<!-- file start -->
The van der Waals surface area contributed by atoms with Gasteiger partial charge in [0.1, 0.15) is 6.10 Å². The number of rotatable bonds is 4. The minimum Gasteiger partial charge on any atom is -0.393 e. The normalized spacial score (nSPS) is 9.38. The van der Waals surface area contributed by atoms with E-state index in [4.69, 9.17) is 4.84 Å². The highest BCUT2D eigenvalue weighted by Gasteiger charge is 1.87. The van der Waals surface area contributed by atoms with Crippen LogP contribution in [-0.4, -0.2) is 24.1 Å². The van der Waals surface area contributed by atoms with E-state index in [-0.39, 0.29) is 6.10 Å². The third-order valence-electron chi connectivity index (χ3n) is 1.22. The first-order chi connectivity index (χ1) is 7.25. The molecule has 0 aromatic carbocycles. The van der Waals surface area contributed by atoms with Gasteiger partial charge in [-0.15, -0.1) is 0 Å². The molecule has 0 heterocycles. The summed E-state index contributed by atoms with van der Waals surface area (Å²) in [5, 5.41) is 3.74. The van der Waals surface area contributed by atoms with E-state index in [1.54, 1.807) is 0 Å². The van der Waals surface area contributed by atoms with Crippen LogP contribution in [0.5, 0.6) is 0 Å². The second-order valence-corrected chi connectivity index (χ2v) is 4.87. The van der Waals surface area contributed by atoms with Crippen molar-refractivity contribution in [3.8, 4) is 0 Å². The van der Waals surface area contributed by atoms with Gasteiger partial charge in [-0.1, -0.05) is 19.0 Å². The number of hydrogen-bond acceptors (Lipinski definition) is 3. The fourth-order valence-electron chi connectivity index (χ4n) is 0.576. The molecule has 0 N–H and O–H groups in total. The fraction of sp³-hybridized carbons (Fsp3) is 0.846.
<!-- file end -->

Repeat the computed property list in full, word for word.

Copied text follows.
The van der Waals surface area contributed by atoms with Gasteiger partial charge in [0.1, 0.15) is 6.10 Å². The number of rotatable bonds is 4. The minimum Gasteiger partial charge on any atom is -0.393 e. The normalized spacial score (nSPS) is 9.38. The van der Waals surface area contributed by atoms with E-state index in [4.69, 9.17) is 4.84 Å². The highest BCUT2D eigenvalue weighted by Gasteiger charge is 1.87. The van der Waals surface area contributed by atoms with Crippen LogP contribution in [-0.4, -0.2) is 24.1 Å². The van der Waals surface area contributed by atoms with E-state index in [-0.39, 0.29) is 6.10 Å². The third-order valence-electron chi connectivity index (χ3n) is 1.22. The first-order chi connectivity index (χ1) is 7.25. The molecule has 0 aromatic carbocycles. The van der Waals surface area contributed by atoms with Gasteiger partial charge in [-0.15, -0.1) is 0 Å². The molecule has 0 heterocycles. The summed E-state index contributed by atoms with van der Waals surface area (Å²) in [5, 5.41) is 3.74. The van der Waals surface area contributed by atoms with E-state index in [1.54, 1.807) is 0 Å². The van der Waals surface area contributed by atoms with Crippen LogP contribution in [0.5, 0.6) is 0 Å². The second-order valence-corrected chi connectivity index (χ2v) is 4.87. The van der Waals surface area contributed by atoms with Crippen molar-refractivity contribution in [3.8, 4) is 0 Å². The van der Waals surface area contributed by atoms with Gasteiger partial charge in [-0.1, -0.05) is 19.0 Å². The number of hydrogen-bond acceptors (Lipinski definition) is 3. The fourth-order valence-electron chi connectivity index (χ4n) is 0.576. The molecule has 0 N–H and O–H groups in total. The fraction of sp³-hybridized carbons (Fsp3) is 0.846.